Frederick Turner
Frederick Turner; drawing by David Levine

How important was the westward movement in shaping American history and forming a distinctive national character? For three decades, from the 1930s through the 1950s, specialists in American history argued the issue fiercely. On the whole, southern and western scholars held faithfully to the teachings of the master, Frederick Jackson Turner. In opposition to this “Turnerverein,” to recall some of the epithets of the day, arose the “asphalt flowers,” men who identified with a cosmopolitan, urban culture, and who regarded Turner’s view of American history as a kind of rural provincialism writ large. Surely American democracy had not come “stark and strong and full of life out of the American forest,” as Turner declared in one of his more enthusiastic moments. It was the creation of prophets far more than pioneers, of statesmen rather than backwoodsmen. It was above all the unfolding of an inheritance rather than the flowering of an environment. It came not from nature but from civilization.

This was a ranging, searching debate. The Turner Thesis concerning the influence of the frontier offered the only comprehensive, distinctive interpretation of the whole of American history, so the controversy about it touched every scholar and reacted upon every view of the historical process. Yet the argument never spread beyond the confines of American universities. In the popular mind the vision of the pioneer as the quintessential American remained firmly entrenched. Moreover, the world outside the United States kept much the same image. American scholars might attack the frontier theory as parochial, even isolationist; they might insist that it perpetuated an indigenous, primitive Americanism and thus neglected the interconnections between the United States and Europe; but transAtlantic students of American institutions paid little heed. They continued—those who were not Marxists—serenely to follow Frederick Jackson Turner. If the Europe-centered critics had really won the argument at home, they would then have had the task of converting the Europeans as well.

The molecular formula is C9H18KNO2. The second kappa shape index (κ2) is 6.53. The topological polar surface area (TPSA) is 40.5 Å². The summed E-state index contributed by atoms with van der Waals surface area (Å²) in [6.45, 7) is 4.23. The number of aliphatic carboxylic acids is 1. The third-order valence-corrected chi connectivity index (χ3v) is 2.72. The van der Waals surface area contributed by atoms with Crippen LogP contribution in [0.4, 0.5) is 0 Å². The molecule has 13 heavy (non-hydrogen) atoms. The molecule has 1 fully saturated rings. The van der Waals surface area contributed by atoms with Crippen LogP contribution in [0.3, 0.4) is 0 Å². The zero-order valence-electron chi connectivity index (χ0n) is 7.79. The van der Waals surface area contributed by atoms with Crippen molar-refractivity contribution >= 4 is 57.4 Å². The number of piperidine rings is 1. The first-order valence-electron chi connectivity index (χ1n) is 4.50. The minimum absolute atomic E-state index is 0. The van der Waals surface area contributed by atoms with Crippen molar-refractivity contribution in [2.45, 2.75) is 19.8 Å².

ACTUALLY, we owe to a European-born and educated journalist an impressive anticipation of Turner’s theory. In an essay published in 1865, E.L. Godkin, the brilliant founding editor of the Nation, set forth the first systematic appraisal of the impact of the frontier on American habits of thought. Godkin’s sympathies, to be sure, were decidedly different from Turner’s. A patrician liberal of the school of John Stuart Mill, Godkin associated himself with every effort to civilize the rough and turbulent America of his day—to curb its anarchic individualism, its allabsorbing passion for material gain, its often crude anti-intellectualism—and thus to reconstitute the authority of a cultivated elite in a democratic society. By blaming the frontier for all the unattractive features of American democracy, Godkin persuaded himself that those features were transitory. America could be redeemed, since its vices were not rooted in the essential principles of democracy. They belonged instead to an early and passing phase of social evolution.

During the ensuing years, when industrialization seemed to intensify all the qualities that Godkin despised, his youthful optimism about democracy and about post-frontier America drained away. He turned to gloomier explanations of the problems of the day; and it remained for the celebrants rather than the opponents of the frontier to elaborate further on its importance. Thus Turner, writing with a deep love of the West and of its people, advanced in 1893 an account of what the frontier did to America that was in some ways very similar to Godkin’s. But Turner described as desirable and lasting the traits the frontier bred. For the young Wisconsin historian the democratic tide in America owed to the frontier not just its force and violence but its very being.